MacLaine, Whitney Houston, and Air Supply; Rosie Perez (Pineapple Express, Do the Right Thing); and singer and Grammy award-winner Jody Watley, who started out as a dancer, signed to Soul Train Records with the R&B group Shalamar, and eventually sold over 50 million albums as a solo artist.
On August 17, 1970, Soul Train premiered on a set the size of a small dining room. At a time when color television was the hippest thing in town, it was filmed live in black-in-white. The dressing room was literally a closet. The floor was black with a green spot in the middle where the artists stood in close proximity to the dancers. The one camera was manned by a cock-eyed cameraman who was physically unable to use the viewfinder. He had to move around to catch different angles of the artists and dancers. Filmed live, there was no opportunity for mistakes.
The show opened up with a clip of a real train coming down the tracks. Then it cut to Don Cornelius, who wore a low-cut tank top, accented by chains and leather. His hair was done in an Afro that he parted neatly on the left-hand side. He talked to the audience in the rhyming style he had learned from working at WVON using lines like: “We’ll be dealing some good feeling for the next 60 minutes.”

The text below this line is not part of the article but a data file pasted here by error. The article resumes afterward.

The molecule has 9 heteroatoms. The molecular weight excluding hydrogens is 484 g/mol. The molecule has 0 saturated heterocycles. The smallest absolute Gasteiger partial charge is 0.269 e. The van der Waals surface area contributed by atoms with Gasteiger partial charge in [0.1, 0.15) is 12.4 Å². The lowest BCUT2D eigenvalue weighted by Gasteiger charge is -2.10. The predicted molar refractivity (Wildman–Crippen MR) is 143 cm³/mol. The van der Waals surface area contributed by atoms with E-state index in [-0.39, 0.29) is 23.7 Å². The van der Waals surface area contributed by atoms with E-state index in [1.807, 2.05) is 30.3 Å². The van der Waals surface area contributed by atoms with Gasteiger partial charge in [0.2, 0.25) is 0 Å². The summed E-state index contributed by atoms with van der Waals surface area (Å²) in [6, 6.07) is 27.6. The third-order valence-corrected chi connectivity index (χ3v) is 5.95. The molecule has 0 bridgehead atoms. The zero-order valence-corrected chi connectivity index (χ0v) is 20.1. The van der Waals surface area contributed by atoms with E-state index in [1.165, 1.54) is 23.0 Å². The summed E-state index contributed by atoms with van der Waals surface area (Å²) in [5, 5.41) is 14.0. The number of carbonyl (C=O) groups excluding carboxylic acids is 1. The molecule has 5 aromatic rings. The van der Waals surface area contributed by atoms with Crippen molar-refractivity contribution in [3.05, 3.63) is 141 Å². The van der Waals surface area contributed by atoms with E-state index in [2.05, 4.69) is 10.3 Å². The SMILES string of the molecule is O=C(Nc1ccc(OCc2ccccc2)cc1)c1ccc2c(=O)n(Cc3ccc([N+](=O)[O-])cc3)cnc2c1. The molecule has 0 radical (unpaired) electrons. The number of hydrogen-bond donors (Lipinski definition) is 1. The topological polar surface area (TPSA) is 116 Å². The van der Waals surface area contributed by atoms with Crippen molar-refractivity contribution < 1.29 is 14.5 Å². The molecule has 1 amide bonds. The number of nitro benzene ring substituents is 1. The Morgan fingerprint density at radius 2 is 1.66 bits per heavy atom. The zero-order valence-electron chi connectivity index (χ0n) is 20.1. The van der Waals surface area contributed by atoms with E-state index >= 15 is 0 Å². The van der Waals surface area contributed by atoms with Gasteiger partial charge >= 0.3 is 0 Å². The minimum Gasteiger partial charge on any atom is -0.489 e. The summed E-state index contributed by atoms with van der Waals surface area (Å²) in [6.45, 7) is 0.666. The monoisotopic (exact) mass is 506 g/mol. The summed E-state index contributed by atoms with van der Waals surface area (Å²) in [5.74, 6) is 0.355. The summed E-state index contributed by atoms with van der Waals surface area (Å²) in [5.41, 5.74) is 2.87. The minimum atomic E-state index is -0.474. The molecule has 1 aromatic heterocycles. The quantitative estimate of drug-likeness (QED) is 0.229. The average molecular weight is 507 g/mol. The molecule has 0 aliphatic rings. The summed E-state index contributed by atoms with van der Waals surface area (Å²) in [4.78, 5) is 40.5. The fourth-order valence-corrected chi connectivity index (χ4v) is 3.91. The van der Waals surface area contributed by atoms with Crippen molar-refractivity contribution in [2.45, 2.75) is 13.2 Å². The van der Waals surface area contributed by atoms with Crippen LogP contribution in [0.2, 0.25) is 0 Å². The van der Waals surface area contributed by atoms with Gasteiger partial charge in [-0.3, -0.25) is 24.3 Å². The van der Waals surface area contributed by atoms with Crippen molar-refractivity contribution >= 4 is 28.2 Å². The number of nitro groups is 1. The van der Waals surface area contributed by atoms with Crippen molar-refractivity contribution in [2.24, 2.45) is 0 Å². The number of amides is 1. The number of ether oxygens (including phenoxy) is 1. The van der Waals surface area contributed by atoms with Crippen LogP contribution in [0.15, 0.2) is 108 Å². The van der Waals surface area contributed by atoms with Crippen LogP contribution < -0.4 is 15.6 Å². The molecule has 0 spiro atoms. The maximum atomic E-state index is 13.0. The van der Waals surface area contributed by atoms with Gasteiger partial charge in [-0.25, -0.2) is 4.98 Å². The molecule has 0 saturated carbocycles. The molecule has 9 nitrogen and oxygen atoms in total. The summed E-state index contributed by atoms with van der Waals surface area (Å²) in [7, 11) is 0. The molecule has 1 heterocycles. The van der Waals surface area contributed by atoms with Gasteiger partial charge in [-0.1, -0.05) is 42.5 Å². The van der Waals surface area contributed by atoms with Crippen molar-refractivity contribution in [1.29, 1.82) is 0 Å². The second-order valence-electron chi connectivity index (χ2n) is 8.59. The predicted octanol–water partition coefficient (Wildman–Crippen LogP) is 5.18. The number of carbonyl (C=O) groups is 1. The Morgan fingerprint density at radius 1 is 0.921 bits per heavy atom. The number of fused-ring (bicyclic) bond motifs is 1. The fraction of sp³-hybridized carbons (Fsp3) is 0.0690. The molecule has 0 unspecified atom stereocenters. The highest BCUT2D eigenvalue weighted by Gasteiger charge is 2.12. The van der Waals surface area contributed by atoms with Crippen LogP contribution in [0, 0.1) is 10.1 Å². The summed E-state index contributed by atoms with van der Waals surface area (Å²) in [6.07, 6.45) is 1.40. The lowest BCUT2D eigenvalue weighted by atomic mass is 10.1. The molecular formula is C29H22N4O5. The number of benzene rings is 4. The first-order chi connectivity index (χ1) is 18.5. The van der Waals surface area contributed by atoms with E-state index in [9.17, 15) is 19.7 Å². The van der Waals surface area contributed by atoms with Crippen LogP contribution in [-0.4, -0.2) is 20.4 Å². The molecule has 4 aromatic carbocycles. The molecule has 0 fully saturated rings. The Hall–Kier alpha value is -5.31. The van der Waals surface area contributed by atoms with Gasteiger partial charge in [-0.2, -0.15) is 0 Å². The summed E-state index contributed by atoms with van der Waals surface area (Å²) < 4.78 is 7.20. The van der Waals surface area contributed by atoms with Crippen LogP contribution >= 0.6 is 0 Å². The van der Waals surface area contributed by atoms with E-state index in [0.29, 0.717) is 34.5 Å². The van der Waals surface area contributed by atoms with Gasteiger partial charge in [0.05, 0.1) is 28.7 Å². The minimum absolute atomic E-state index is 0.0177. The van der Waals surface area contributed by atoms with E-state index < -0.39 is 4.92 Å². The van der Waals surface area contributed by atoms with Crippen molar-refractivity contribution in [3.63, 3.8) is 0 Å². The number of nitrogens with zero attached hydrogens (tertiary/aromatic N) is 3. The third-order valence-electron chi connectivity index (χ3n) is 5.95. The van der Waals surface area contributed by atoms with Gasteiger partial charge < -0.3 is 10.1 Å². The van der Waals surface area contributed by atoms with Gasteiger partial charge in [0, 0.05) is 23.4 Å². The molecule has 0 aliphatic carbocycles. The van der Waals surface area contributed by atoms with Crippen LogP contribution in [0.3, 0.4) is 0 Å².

For the rest of the show, the dancers angled for airtime, throwing out wild dance moves that would hopefully keep the camera still for a minute. Jerry Butler came on and sang his hits “People Get Ready” and “For Your Precious Love.” The Emotions sang some of their tunes that didn’t chart, including, “I Can’t Stand No More Heartaches,” and “So I Can Love You.” But the songs were well known locally from the sisters singing at The Regal Theater, where they had won many talent shows, and at the Mount Mariah Baptist Church, where their father served as pastor. But it was the dancers who stole the show, with their cool, laid-back gliding and strutting.
The show went on without any glitches to the television audience. At the end, Cornelius signed off with what would become his signature line: “And you can bet your last money, it’s all gonna be a stone gas, honey! I'm Don Cornelius, and in parting, we wish you love, peace and soul!”
Ericka Blount Danois is the author of the forthcoming book “Soul Train’s Mighty Ride, Behind the Scenes of America’s Favorite Dance Show,” to be published by Backbeat Books later this year. You can reach her at her website: www.erickablount.com.